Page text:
Purpose - The purpose of this study is to examine how Korea’s macroeconomic factors, such as GDP, CPI, Export, Import, Unemployment rate and USD/KRW exchange rate, are affected by the oil price shocks. Design/methodology/approach - This study used monthly and quarterly time-series data of each variable for the period 1983 to 2022, consisting of two sub-periods, to employ Granger causality test and GARCH method in order to identify the role of the oil price movement in macroeconomic factors in Korea. Findings - Korea’s currency rate to the US dollar is negatively correlated with the price change of crude oil while the GDP change is positively correlated with the price change of crude oil with strong relationship between Export and Import in particular. The exchange rate and GDP growth are believed to be not correlated with the oil price change for the pre-GFC period. According to the Granger causality test, the price change in crude oil has a causal impact on CPI, Export and Import while other factors are relatively slightly affected. Transmission effect from the oil price to Export is found and there also exists volatility spillover from oil price to economic variables under examination. Comparing two sub-periods, CPI and Export volatility responds negatively to shocks in the oil price for the pre-GFC period while volatility of CPI and Unemployment reacts positively to the oil price shocks for the post-GFC period. Research implications or Originality - The findings of this study could be helpful for both domestic and international investors to build their portfolio for the risk management since rising WTI price can be interpreted as a result of global economic growth and ensuing increase in the worldwide demand of the crude oil. Consequently, the national output is expected to increase and the currency is also expected to be strong in the long run.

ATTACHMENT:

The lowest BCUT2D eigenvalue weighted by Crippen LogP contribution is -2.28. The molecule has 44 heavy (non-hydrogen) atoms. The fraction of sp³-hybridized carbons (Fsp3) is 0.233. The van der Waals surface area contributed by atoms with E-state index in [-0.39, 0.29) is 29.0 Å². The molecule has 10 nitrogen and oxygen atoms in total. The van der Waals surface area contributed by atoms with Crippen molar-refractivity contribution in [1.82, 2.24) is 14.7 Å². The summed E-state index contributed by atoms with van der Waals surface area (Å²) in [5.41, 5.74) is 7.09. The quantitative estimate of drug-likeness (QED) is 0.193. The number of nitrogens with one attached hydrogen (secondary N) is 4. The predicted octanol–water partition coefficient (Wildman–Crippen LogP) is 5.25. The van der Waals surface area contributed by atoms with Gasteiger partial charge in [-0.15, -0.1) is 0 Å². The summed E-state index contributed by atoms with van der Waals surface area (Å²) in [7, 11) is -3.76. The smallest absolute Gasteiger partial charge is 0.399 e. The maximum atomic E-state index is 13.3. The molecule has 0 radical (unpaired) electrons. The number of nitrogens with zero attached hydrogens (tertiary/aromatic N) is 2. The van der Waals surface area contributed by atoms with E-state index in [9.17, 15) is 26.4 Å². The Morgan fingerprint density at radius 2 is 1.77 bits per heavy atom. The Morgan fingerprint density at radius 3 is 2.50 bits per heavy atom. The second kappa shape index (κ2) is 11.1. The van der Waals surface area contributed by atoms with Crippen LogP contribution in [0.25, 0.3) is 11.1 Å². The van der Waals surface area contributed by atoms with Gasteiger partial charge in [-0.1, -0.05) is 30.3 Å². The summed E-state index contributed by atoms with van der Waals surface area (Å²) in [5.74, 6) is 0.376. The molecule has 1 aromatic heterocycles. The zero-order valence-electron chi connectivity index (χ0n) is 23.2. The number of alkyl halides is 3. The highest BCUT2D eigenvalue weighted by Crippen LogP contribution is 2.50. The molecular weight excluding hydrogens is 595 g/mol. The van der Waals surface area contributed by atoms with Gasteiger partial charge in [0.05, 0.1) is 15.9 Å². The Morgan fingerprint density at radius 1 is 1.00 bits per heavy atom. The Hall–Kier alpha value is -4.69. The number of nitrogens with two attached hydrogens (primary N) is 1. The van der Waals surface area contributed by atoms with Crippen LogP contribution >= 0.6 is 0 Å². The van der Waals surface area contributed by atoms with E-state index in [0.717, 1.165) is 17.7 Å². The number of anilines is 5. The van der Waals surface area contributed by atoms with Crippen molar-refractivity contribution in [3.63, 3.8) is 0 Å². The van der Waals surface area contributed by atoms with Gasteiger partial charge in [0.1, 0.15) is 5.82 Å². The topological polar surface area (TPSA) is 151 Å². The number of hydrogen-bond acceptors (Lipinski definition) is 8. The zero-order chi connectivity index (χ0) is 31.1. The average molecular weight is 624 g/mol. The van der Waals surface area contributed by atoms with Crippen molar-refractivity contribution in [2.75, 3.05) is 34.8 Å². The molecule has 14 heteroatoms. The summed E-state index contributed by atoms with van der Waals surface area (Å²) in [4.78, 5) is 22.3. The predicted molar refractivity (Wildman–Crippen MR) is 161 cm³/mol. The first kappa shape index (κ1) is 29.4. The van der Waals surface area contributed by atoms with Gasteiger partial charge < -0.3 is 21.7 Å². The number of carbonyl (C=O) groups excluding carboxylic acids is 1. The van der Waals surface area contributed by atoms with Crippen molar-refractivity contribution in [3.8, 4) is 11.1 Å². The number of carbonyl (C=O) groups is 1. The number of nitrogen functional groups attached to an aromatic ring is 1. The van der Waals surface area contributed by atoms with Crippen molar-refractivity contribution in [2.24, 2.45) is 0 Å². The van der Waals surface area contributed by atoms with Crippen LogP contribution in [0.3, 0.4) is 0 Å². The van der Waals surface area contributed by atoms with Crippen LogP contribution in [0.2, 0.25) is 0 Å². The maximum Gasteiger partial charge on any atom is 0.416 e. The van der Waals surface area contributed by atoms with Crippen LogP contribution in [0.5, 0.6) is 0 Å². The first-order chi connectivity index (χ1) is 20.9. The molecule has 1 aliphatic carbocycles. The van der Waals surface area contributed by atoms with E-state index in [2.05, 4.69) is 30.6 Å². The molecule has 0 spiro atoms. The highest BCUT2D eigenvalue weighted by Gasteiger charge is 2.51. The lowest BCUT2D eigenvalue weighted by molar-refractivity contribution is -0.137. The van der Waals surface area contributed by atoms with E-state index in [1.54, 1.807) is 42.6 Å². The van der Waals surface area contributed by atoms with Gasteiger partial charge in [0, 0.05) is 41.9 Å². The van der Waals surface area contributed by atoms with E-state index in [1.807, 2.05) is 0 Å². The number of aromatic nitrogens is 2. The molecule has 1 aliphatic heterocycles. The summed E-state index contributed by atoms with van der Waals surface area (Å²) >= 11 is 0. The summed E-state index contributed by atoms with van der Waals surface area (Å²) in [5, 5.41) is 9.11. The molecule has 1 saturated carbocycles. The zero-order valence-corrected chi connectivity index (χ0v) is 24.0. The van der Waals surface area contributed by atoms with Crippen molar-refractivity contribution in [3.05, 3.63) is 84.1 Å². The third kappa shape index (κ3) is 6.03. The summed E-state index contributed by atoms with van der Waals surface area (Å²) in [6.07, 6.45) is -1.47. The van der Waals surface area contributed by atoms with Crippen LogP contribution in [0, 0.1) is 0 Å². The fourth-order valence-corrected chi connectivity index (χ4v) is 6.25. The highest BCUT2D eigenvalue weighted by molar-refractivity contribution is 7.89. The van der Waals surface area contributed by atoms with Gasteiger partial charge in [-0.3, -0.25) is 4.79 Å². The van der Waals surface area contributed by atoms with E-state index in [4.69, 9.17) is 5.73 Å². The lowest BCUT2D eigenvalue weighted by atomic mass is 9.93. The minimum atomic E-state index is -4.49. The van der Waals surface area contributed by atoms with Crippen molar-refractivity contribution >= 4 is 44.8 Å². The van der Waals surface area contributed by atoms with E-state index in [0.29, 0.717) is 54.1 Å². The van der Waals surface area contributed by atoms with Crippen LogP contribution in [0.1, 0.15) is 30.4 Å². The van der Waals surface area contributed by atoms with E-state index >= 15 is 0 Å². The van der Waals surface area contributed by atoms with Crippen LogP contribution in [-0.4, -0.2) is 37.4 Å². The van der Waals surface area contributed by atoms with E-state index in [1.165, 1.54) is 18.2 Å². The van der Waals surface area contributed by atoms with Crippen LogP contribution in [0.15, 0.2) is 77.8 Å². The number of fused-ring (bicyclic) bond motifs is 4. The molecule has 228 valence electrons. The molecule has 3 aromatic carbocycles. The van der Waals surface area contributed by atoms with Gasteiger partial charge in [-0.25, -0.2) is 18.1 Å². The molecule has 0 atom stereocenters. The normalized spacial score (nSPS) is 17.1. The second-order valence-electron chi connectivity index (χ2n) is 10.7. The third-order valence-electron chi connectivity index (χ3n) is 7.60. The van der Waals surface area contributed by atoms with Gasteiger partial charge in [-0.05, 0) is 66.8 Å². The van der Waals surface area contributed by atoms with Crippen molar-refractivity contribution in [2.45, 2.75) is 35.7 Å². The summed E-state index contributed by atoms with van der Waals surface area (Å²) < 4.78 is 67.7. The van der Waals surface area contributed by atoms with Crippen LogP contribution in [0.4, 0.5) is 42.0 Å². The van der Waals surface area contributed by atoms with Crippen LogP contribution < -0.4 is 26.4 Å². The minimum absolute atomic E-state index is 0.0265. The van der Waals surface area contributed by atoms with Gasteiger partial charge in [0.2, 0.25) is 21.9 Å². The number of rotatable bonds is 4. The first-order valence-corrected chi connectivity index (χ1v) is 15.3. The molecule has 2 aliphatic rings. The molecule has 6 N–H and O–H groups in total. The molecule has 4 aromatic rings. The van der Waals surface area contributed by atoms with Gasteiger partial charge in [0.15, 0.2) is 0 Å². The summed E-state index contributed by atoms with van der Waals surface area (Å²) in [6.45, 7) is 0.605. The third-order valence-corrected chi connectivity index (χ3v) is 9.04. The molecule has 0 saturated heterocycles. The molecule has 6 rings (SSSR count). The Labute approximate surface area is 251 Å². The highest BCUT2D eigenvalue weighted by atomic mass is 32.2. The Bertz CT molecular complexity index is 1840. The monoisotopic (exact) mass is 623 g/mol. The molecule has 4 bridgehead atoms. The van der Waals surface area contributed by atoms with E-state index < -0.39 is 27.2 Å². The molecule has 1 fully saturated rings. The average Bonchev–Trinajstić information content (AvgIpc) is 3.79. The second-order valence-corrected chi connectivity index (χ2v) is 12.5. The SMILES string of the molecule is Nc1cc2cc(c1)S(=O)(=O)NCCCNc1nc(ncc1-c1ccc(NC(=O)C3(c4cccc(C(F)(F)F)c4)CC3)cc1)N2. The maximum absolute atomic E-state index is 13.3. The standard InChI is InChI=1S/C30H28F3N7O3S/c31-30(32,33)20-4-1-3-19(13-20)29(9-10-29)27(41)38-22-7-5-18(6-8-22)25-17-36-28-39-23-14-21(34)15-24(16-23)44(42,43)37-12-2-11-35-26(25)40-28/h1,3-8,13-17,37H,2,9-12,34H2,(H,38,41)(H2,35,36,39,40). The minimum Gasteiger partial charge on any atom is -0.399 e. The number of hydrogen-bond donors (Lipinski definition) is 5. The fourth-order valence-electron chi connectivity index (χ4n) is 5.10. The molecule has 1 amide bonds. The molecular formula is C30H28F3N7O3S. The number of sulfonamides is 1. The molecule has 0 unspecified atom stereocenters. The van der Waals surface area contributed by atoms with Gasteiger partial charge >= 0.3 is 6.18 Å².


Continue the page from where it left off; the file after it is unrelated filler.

Ⅱ. Data Analysis
Ⅲ. Empirical Results